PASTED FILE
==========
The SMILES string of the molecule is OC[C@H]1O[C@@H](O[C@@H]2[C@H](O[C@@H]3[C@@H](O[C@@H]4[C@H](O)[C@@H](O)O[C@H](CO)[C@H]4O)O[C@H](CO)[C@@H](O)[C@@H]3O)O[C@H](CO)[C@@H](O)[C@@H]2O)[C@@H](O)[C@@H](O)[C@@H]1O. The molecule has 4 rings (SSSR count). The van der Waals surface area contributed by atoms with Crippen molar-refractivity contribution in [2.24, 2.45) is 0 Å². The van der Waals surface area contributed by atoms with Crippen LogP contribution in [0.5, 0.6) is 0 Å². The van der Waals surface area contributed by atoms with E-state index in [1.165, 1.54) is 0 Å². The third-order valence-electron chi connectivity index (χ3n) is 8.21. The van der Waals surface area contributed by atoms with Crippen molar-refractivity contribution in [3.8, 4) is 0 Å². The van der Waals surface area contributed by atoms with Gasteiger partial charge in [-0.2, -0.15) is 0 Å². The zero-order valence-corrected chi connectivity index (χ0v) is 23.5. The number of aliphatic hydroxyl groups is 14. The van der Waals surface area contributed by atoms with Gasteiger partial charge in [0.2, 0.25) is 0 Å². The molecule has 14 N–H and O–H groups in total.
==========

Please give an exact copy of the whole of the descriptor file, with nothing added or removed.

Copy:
The SMILES string of the molecule is OC[C@H]1O[C@@H](O[C@@H]2[C@H](O[C@@H]3[C@@H](O[C@@H]4[C@H](O)[C@@H](O)O[C@H](CO)[C@H]4O)O[C@H](CO)[C@@H](O)[C@@H]3O)O[C@H](CO)[C@@H](O)[C@@H]2O)[C@@H](O)[C@@H](O)[C@@H]1O. The molecule has 4 rings (SSSR count). The van der Waals surface area contributed by atoms with Crippen molar-refractivity contribution in [2.24, 2.45) is 0 Å². The van der Waals surface area contributed by atoms with Crippen LogP contribution in [0.5, 0.6) is 0 Å². The van der Waals surface area contributed by atoms with E-state index in [1.165, 1.54) is 0 Å². The third-order valence-electron chi connectivity index (χ3n) is 8.21. The van der Waals surface area contributed by atoms with Crippen molar-refractivity contribution in [3.8, 4) is 0 Å². The van der Waals surface area contributed by atoms with Gasteiger partial charge in [-0.2, -0.15) is 0 Å². The zero-order valence-corrected chi connectivity index (χ0v) is 23.5. The number of aliphatic hydroxyl groups is 14. The van der Waals surface area contributed by atoms with Gasteiger partial charge in [0.2, 0.25) is 0 Å². The molecule has 14 N–H and O–H groups in total.